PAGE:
February 14, 2022
A new framework from the Royal Institution of Chartered Surveyors has been designed to improve building use, support flexible working and put people at the heart of decision making about commercial property. RICS says the International Building Operation Standard will provide organisations an interactive easy-to-use framework, supported by an assessment tool, to measure and benchmark building performance, by collecting consistent data to satisfy the latest needs of occupiers, investors, advisors and end users.
As COVID turned how we interact with commercial property on its head, and people look to return to work, International Building Operation Standard or IBOS is set to support organisations in attracting people back to the workplace, by delivering confidence for end users that the building they’re in is supporting their wellness, and benchmarking success against driving down the commercial sector’s carbon footprint.
The standard, which is supported by commercial and public sector organisation as well as service providers and existing certifications such as WELL and Wired, is the first of its kind globally to deliver a consistent approach to help organisations assess and improve their building’s performance in such a broad way. It will provide data on buildings with people at the centre of future decision making and help embed ESG into real estate strategy.
Many organisations already monitor their properties’ performance, including how sustainable a building is. But according to respondents to the RICS Global Commercial Property Monitor, only 67 percent of respondents believe that there are currently techniques and practices in place to measure the environmental impact of buildings, and those that are in place, need further development.
Also, while there is plenty of research on how people and buildings interact, data from the same survey shows 85 percent of respondents are seeing a rising demand for more flexible workspaces. As property use changes, and the importance of a healthy work-life balance increases, there is a growing gap for measuring how a building impacts people’s wellbeing and how to attract people back to the workplace, where it is beneficial.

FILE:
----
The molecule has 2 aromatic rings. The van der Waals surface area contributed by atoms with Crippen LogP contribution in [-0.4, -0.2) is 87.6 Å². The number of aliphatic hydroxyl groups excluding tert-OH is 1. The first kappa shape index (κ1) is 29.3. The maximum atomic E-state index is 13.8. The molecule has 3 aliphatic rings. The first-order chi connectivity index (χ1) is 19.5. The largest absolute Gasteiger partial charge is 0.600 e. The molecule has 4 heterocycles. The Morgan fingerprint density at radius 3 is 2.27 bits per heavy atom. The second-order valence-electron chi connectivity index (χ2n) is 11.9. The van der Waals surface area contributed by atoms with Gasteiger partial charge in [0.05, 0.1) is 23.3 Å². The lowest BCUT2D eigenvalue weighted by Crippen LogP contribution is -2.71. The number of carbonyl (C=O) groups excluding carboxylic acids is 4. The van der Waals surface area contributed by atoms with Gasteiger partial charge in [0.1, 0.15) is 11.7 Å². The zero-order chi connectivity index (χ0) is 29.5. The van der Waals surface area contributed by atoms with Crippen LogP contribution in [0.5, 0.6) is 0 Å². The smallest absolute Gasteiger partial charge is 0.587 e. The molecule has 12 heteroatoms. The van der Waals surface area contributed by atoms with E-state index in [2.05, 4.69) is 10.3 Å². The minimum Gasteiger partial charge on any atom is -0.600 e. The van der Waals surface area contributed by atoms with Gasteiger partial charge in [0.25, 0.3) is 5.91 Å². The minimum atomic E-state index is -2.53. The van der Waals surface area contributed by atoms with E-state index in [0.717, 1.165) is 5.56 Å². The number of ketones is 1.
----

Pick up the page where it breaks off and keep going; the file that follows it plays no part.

IBOS can be applied irrespective of the type of property or its location. It provides a clear definition of the data organisations need to capture to create consistency in building operations and benchmarks services to determine the level of performance across five pillars.
The five pillars look at a number of elements, but importantly people’s wellbeing, the social impact of the building, the flexibility of the building, lifecycle costs, and temperature, air quality and health and safety. These areas are defined under the categories of Compliant, Functional, Economic, Sustainable, Performing.
“The way buildings are used is changing,” says Paul Bagust, Head of Land and Property Standards at RICS. “Environmental concerns have come to the fore; attitudes to health and wellbeing are evolving rapidly; expectations of the workplace are far more sophisticated. We must take a broader approach to decision making in the way we use property. IBOS will address how organisations work with their buildings by creating consistency on cost elements for workspace, people and technology to optimise the value for all concerned.”
The standard will be supported by a free self-assessment tool in the first half of 2022, which allows firms and organisations to understand how their building is currently performing, providing simple results which will help influence future business decisions.